The commands in the file should be set up as follows (D is the path to your SQL Server CD):

D:x86FullTextMSSearchSearchSearchStp.exe /s /a:SQLServerD:x86FullTextftsetup.exe SQLServer SQLVS01Instance 1 0 1 0

Execute the "installsearch.cmd" file using the following command from the command prompt.c:>installsearch.cmd > report.out

Make sure that ‘report.out’ does not return any error (0X0 - for successful). As soon as this is done you can add the new FTS resource to the SQL Server group from the Cluster Administrator. In the resource, from Properties, uncheck "Affect the group" check box for this resource.

Now open the registry on the node you are working on and go to "HKEY_LOCAL_MACHINECLUSTERResources.” Search for Full-text search resource, and then click parameters. Create two string keys under this key.

ApplicationName: SQLServer (default instance) or ApplicationName: SQLServer$ (a named instance)ApplicationPath: Full path to FTDATA.

Now failover to second node and repeat the above steps on the second node. Ensure that during this time the second instance of SQL Server is moved to the other node. Once you have installed FTS to each node you can try bring the FTS resource online. (If it fails to come online on node 2 try fail-over to the first node and fail it back, this seems to do the trick.)Finally you need to install the service pack for FTS. Take FTS offline and execute the following on each node after moving the SQL Server resource on each node. You can get the command from the sqlstp(N).log file.

D:sql2ksp3x86FullTextMSSearchSearchSearchStp.exe /s /a:SQLServer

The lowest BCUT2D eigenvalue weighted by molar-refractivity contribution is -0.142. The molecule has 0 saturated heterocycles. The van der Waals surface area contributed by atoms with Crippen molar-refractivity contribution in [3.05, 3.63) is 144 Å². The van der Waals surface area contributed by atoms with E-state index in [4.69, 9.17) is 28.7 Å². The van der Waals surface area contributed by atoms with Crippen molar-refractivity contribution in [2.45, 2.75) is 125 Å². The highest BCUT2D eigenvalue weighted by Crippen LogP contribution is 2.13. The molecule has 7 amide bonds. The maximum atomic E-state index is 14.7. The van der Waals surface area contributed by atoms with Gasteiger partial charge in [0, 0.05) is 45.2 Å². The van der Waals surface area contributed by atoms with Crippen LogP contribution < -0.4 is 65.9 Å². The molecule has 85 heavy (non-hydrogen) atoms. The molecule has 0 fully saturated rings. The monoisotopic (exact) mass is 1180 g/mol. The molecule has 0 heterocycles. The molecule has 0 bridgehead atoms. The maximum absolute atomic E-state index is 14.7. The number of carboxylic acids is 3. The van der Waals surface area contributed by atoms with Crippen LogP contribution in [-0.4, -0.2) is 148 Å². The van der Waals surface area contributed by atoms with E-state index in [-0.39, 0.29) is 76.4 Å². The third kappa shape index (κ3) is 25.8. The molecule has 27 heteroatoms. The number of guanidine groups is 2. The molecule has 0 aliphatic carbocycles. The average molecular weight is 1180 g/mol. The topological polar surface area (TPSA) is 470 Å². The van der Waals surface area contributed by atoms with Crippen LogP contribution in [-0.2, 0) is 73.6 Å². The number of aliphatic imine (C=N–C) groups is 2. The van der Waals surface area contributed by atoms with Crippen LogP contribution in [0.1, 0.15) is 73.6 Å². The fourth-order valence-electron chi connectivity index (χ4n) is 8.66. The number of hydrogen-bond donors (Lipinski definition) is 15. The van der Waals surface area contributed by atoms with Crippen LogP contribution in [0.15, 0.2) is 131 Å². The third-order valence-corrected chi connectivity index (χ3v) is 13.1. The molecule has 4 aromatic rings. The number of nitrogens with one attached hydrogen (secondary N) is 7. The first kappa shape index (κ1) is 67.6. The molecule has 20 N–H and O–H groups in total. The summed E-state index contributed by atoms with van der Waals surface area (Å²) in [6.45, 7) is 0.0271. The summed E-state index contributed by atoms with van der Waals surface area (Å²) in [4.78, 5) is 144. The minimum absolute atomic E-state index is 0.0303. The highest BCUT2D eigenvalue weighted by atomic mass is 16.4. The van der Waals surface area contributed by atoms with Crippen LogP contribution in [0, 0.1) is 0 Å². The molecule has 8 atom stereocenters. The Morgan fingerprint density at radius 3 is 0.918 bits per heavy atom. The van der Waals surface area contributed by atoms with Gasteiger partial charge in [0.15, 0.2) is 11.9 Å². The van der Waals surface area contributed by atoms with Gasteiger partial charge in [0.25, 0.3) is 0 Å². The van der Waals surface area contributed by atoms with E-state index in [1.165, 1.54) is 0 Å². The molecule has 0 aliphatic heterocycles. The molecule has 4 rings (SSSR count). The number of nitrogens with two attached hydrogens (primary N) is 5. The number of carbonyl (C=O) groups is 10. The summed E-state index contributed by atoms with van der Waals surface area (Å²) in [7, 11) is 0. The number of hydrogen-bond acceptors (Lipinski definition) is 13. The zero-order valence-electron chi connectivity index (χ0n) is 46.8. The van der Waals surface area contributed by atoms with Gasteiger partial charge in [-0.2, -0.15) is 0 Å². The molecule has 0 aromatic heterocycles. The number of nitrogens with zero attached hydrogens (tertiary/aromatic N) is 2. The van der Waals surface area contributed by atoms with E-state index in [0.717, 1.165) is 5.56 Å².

Bring FTS online and test fail-over and fail-back.

If you make it to this point you will have recovered your cluster running both Exchange 2003 and SQL Server 2000, the whole shebang. Before we leave, let’s take some time to prevent having to do this again in the future by backing up the cluster properly.

As you can see, recovering from a total cluster failure is not a pleasant experience, especially when SQL Server is involved. To avoid going through this in the future make sure you have good reliable backups and take them on a regular basis. The smartest way to backup your cluster is to use the built-in Backup or Recovery Wizard (a.k.a NTBackup) provided with the operating system. NTBackup is cluster aware.

In case you missed this in Part I of this article, there are four groups of data that a cluster needs to operate properly. These are as follows:

  • Cluster disk signatures and partitions (use ASR and NTBackup)

  • Quorum data (use NTBackup)

  • Data on each cluster disks (this can be achieved using a 3rd party application)

  • Data on the individual cluster node (use NTBackup)

As soon as the cluster is operational and before you begin to back up any data on the server cluster nodes, backup the cluster disk signatures and partitions. This is achieved using Automated System Recovery in the Backup Wizard. You will later need to restore the signature of the quorum disk, which is essential to recover from complete cluster failure.

Next make sure you regularly backup the cluster quorum. The cluster quorum contains the current cluster configuration, application registry checkpoints, and the cluster recovery log. Most cluster system failures occur because the quorum data is lost. Use the Backup Wizard to back up the cluster quorum data. System State backup from any node backs up the quorum.

You only need to backup system state from one node. It is not necessary to back up the quorum on the remaining cluster nodes. It does no harm, however, to back up the clustering software, cluster administrative software, the system state, and the application data on the remaining nodes.

Now, you are done. Wipe your brow, grab a bite to eat and call the office to tell them you are going home to get some sleep. And cancel that trip to the Alaskan Crab employment agency. Working with Windows Server 2003 is still more rewarding, as long as you don’t have a contract out on your life.

Server Pipeline columnist Jeffrey R. Shapiro is the co-author of Windows Server 2003 Bible (Wiley) and is an infrastructure architect who manages a large Windows Server network for an insurance firm.0